Now, lets see how well this sexual behavior served our 49%. According to this study, women who claimed to never have tried to advance their career through sexual behavior or to have engaged in this behavior at work had received about 3 promotions each. Women who had done these things, which again is not “sex for a raise” but even just wearing sexy clothes, had received around only 2 promotions each. Perhaps the last statistic rams it home. Non-sexy women earned on average between $75,000-$100,000. Sexy women earned $50,000-$75,000. There’s not even any overlap here.
I got another interesting idea from this survey. Perhaps the glass ceiling isn’t society’s fault. Perhaps its ours. If 49% of those female MBAs were engaging in sexual behavior at work, and the impact of such behavior is this negative, perhaps if we just all made an effort not to sexualize ourselves at work we would rise faster and farther up the corporate ladder? All I can think of is my elementary school bus. It started out where we could talk and have fun on the way to school, but some kids took it too far. They were loud and obnoxious, so the bus driver made a new rule: no talking above a whisper. If you did, he would report you, and you’d get a red light under your name. Big terrible punishment, I know, but we all shut up. Just because a few kids misbehaved, we all got held up to a microscope. Maybe its the same thing here. Just because a boss had one experience with a woman who sexualized herself, he has a poor opinion of all women, meaning we all have to work harder, even if we’re completely non-sexual at work. Maybe the glass ceiling is made by our own short skirts.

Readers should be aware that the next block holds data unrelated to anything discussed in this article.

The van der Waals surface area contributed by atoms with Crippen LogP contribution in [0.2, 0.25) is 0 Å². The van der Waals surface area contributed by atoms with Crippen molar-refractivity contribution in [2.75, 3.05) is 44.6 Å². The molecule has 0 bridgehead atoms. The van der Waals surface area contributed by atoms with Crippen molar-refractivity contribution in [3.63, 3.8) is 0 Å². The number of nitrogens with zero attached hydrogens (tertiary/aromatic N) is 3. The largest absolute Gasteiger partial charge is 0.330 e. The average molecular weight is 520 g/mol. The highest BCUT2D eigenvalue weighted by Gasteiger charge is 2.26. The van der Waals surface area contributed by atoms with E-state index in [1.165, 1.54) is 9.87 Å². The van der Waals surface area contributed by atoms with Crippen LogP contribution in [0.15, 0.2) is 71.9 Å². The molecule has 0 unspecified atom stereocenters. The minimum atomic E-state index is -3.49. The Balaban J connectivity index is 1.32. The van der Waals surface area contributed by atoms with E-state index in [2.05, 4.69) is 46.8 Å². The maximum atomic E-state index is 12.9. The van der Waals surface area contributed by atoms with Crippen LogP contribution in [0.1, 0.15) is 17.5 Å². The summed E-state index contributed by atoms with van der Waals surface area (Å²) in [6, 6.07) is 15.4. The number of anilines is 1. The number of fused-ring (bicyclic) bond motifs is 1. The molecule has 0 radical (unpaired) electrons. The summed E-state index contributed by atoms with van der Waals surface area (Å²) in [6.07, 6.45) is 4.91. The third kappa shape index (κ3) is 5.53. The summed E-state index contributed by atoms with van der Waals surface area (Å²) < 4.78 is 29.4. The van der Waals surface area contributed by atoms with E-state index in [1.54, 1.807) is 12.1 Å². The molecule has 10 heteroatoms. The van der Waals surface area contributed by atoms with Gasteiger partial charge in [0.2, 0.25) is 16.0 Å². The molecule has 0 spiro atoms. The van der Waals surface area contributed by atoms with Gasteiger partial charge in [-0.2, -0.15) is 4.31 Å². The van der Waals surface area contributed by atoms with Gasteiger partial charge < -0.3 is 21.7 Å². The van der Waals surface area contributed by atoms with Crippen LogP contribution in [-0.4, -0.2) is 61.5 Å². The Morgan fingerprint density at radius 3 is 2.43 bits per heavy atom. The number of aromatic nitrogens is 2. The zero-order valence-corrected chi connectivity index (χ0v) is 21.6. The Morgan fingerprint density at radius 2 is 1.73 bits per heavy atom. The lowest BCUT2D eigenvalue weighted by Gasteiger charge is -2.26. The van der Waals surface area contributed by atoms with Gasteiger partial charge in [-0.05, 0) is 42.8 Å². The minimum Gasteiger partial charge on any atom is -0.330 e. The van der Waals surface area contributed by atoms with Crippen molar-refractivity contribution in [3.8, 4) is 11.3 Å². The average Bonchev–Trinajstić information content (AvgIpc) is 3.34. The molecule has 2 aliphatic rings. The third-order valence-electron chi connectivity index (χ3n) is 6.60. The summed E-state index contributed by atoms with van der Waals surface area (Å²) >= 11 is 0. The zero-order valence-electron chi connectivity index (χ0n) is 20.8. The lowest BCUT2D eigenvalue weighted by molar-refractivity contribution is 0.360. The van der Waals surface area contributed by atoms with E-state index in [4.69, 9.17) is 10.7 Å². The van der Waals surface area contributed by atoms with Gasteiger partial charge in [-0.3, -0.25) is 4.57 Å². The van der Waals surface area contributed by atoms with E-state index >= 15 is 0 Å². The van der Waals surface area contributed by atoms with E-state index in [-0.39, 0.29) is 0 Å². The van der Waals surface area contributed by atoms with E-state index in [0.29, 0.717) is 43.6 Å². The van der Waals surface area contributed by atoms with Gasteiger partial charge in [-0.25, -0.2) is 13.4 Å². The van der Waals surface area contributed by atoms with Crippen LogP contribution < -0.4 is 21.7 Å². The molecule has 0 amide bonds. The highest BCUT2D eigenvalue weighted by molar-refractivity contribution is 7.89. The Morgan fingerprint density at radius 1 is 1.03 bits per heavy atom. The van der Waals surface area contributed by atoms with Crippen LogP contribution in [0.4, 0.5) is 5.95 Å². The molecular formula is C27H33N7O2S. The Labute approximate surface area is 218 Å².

So pay attention to how you act and dress. And you men who have stuck with me, you do it, too. Just because women are the usual culprits doesn’t mean you guys are immune. Be professional, folks. It helps you make more money, and who doesn’t want that?
Okay, I never rode on a bus like that, but it isn’t hard to imagine that happening is it?
I just wanted to tell everyone that I am out of town this week, so that was why there was no regular Saturday post. I will return for next week’s post, so please stand by!